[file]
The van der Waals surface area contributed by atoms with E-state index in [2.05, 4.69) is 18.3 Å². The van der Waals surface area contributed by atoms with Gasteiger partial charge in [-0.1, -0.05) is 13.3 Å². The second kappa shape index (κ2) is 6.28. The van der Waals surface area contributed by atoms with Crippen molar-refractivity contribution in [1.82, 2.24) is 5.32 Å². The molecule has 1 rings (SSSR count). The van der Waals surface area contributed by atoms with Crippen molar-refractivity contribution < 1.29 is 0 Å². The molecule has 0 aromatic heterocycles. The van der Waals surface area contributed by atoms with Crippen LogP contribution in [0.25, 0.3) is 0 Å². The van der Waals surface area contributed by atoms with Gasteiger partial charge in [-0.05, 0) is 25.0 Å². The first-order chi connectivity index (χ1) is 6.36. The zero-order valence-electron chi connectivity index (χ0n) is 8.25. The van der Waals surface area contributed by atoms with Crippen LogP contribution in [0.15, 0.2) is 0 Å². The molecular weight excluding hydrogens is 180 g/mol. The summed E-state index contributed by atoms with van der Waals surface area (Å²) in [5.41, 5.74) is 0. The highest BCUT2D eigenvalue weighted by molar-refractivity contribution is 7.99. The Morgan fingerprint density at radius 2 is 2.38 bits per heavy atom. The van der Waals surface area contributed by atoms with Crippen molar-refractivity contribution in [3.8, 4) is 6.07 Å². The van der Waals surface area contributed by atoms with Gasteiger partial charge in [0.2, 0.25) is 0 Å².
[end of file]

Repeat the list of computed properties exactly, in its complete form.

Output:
The van der Waals surface area contributed by atoms with E-state index in [2.05, 4.69) is 18.3 Å². The van der Waals surface area contributed by atoms with Gasteiger partial charge in [-0.1, -0.05) is 13.3 Å². The second kappa shape index (κ2) is 6.28. The van der Waals surface area contributed by atoms with Crippen molar-refractivity contribution in [1.82, 2.24) is 5.32 Å². The molecule has 1 rings (SSSR count). The van der Waals surface area contributed by atoms with Crippen molar-refractivity contribution < 1.29 is 0 Å². The molecule has 0 aromatic heterocycles. The van der Waals surface area contributed by atoms with Crippen LogP contribution in [0.25, 0.3) is 0 Å². The van der Waals surface area contributed by atoms with Gasteiger partial charge in [-0.05, 0) is 25.0 Å². The first-order chi connectivity index (χ1) is 6.36. The zero-order valence-electron chi connectivity index (χ0n) is 8.25. The van der Waals surface area contributed by atoms with Crippen LogP contribution in [0.15, 0.2) is 0 Å². The molecular weight excluding hydrogens is 180 g/mol. The summed E-state index contributed by atoms with van der Waals surface area (Å²) in [5.41, 5.74) is 0. The highest BCUT2D eigenvalue weighted by molar-refractivity contribution is 7.99. The Morgan fingerprint density at radius 2 is 2.38 bits per heavy atom. The van der Waals surface area contributed by atoms with Crippen molar-refractivity contribution in [3.8, 4) is 6.07 Å². The van der Waals surface area contributed by atoms with Gasteiger partial charge in [0.2, 0.25) is 0 Å².